How To Choose The Best Walking And Running Route

October 31, 2015

Walking and running are arguably the most accessible, effective and efficient ways to exercise your heart, lungs and legs. And although you could just hop on a treadmill and exercise while mindlessly staring at a TV, you would be much better served if you head out into the great outdoors and enjoy an al fresco workout instead.

Ditching the treadmill and exercising outdoors means you won’t be inhaling second-hand air from air-conditioning units or other exercisers, will get some much needed vitamin D from the sun and propelling yourself forward using your muscles rather than essentially walking or running on the spot is a much better form of exercise.

Now that you are (hopefully) convinced to get off the treadmill and head outside, consider the following when you are planning your next walking or running route…


When you run on a treadmill, you can simply stop whenever you feel like you have done enough. If you do this outside, you can be faced with a long walk back to where you started from! Make sure you have an idea of how far your route actually is before you head out. You can measure it in your car or on your bike or use one of the many mapping apps now available. Plan long, medium and short routes so that you can adjust your workout to how you are feeling on that particular day.


While you can run and walk on nothing but concrete and pavement, your body probably won’t thank you for it. Even the most shock-absorbing footwear won’t completely protect you from the impact associated with walking and running on roads and pavements. Give your bones a break by walking and running on more forgiving surfaces such as sand, grass, wooded trails, canal tow paths and any other off-road surfaces you can find. While the occasional road run or walk is fine, your joints and bones will thank you if you seek out routes that include at least some off road sections.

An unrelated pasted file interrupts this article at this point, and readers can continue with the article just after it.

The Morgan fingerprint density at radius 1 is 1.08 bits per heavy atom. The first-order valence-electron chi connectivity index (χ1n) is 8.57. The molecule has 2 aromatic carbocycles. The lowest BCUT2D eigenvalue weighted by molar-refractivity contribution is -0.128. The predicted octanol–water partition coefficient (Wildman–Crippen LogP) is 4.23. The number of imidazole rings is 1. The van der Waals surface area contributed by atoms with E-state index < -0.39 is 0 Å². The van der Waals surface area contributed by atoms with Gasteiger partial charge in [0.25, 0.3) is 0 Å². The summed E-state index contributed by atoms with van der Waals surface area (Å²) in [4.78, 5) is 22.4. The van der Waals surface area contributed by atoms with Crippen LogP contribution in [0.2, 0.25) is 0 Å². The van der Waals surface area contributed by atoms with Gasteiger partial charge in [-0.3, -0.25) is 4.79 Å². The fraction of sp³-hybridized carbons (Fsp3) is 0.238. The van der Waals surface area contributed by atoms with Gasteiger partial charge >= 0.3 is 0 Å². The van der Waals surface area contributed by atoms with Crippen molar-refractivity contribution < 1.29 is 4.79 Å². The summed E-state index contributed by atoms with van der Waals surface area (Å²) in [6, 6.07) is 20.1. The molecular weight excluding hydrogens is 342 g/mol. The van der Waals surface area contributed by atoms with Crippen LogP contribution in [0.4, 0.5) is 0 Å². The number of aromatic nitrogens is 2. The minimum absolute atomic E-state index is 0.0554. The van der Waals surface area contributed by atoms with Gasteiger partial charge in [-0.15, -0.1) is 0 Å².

Walking and running uphill can make your workouts much more intense so seek out the terrain that best suits your current fitness level. Big hills can be demoralizing for the less fit but provide a motivating challenge for experienced walkers and runners. And, don’t forget – what goes up must come down and while going uphill is hard on your legs, heart and lungs, going downhill can be hard on your knees so take into account the severity of descents as well as ascents.


If you walk or run outdoors, you will have to deal with traffic. How much depends on where and when you exercise but even the most secluded country road will see at least a few cars. Walking and running in traffic requires good observation and hearing as well as common sense. Make sure you are easy to see by wearing bright clothing and by sticking to well-lit areas when it’s dark. Don’t block your ears with MP3 player headphones either otherwise you will not hear approaching traffic. Always face oncoming traffic so you have the best chance to get out of the way should evasive action become necessary. Wherever possible, avoid areas of high traffic, especially during peak hours where, not only do cars and trucks present a risk but so too does pollution.


Traffic lights, pedestrian crossings, gates, stiles, road junctions, fences, streams and rivers, dogs, livestock… any and all of these things can conspire to interrupt your walk or run. Obstacles can be nothing more than a minor inconvenience or present an actual physical danger but, in general, it’s worth trying and plan your running or walking route so that you encounter as few obstacles as possible. Obstacles are generally less of an issue for slow-moving walkers and more of a problem for fast-moving runners who have less time to react and change course.


The weather can affect the suitability of a walking or running route. For example, that relaxing and enjoyable walk across a high plain can become very unpleasant in the wind and driving rain. However, that same unpleasant weather is much less of an issue if you are running somewhere sheltered such as through a forest. Weather also affects the surface on which you are running. That soft and forgiving dirt path can become an impassable quagmire after heavy rain. Make sure you have routes that allow for the weather conditions of the day.


If you are training for a specific event e.g. a trail walk or a town center 5 km run, it makes sense that at least some of your workouts should be done on similar surfaces and terrain so you are properly prepared for your big day. It’s no good doing all your training for a hilly race on nothing but flat roads. If possible, recreate the route you will be competing over and then try and replicate it in training.

There is nothing wrong with just heading out on a walk and run and seeing where you end up but if you are serious about your fitness, you’ll get more out of your workouts if you follow a route. That way you’ll be able to monitor and measure your progress and compare your most recent performance with what you have done before. Seeing your performance improve over time can be very motivating.

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